Managing previously radiated tumors poses a unique challenge. This case highlights some of the more challenging aspects of managing an ONSM that had previously undergone fractionated radiotherapy with good visual improvement and now underwent salvage SRS with a dramatic recovery of vision. Particularly for tumors that are adjacent to the optic apparatus or encompass it, as in this case, understanding and planning therapeutic options for patients who have already received a significant dose of radiation to the optic apparatus limits how aggressive one can be. Understanding some of the nuances of ONSMs and their presentation may allow for the use of salvage radiosurgery in cases that have been previously radiated with poor vision. In addition, this case highlights that OCT and visual fields alone may not always be predictive of RION, or the chance of recovery and salvage therapy should still be considered.


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Case report

Salvage Radiosurgery for Optic Nerve Sheath Meningioma

Author Information

Kunal Vakharia

Department of Neurosurgery, University of South Florida, Tampa, USA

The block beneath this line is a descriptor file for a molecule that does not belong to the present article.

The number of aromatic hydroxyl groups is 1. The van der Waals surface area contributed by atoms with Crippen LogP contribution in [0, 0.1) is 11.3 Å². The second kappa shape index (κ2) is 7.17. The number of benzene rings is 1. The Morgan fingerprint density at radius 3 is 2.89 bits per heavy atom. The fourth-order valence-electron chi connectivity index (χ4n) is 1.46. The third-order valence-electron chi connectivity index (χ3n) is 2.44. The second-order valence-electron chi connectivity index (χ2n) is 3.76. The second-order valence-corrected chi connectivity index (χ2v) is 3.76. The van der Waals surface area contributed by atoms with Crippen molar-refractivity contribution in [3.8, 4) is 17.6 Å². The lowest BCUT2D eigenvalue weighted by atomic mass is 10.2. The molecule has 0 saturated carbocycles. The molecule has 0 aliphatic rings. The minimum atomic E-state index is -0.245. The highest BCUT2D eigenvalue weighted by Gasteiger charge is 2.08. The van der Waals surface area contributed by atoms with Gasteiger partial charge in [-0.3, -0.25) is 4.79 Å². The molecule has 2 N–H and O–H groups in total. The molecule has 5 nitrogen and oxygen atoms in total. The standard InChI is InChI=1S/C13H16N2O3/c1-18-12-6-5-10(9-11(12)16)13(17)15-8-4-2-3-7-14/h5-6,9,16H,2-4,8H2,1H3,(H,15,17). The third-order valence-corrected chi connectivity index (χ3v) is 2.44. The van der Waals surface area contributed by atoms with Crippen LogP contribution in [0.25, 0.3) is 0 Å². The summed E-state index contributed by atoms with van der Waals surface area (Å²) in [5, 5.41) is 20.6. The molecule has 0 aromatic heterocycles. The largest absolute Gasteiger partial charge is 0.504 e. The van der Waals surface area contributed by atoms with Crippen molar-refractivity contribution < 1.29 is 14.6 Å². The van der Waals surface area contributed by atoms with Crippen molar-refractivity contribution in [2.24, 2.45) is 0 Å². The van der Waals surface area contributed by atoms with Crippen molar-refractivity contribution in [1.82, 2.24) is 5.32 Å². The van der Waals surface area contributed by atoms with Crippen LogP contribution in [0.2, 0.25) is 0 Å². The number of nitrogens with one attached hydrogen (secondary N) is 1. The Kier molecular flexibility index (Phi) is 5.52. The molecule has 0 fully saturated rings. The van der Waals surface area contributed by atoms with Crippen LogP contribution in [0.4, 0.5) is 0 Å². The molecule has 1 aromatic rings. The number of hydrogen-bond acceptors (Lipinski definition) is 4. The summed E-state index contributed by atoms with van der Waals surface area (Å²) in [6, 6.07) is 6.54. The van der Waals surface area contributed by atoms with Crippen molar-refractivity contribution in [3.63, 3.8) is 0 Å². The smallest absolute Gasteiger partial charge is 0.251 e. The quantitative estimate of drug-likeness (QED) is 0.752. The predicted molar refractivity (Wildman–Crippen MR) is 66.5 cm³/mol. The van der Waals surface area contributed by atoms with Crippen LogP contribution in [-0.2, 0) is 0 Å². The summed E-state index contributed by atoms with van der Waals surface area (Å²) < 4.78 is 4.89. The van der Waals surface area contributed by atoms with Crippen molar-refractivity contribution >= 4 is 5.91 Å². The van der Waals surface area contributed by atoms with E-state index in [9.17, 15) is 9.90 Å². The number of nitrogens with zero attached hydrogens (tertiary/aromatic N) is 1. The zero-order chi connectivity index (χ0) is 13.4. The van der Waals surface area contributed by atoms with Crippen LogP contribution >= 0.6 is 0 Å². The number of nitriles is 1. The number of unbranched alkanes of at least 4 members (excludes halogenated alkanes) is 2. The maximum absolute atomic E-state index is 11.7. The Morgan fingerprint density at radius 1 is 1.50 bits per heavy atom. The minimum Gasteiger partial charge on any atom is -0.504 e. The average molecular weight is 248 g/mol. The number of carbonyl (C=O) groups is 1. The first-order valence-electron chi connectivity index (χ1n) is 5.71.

Neurosurgery, Mayo Clinic, Rochester, USA

Hirotaka Hasegawa

Neurosurgery, Mayo Clinic, Rochester, USA

Department of Neurosurgery, University of Tokyo, Tokyo, JPN

Scott L. Stafford

Radiation Oncology, Mayo Clinic, Rochester, USA

Michael J. Link Corresponding Author

Neurological Surgery, Mayo Clinic, Rochester, USA

Ethics Statement and Conflict of Interest Disclosures

Human subjects: Consent was obtained or waived by all participants in this study. Conflicts of interest: In compliance with the ICMJE uniform disclosure form, all authors declare the following: Payment/services info: All authors have declared that no financial support was received from any organization for the submitted work. Financial relationships: All authors have declared that they have no financial relationships at present or within the previous three years with any organizations that might have an interest in the submitted work. Other relationships: All authors have declared that there are no other relationships or activities that could appear to have influenced the submitted work.

Case report

Salvage Radiosurgery for Optic Nerve Sheath Meningioma

Figures etc.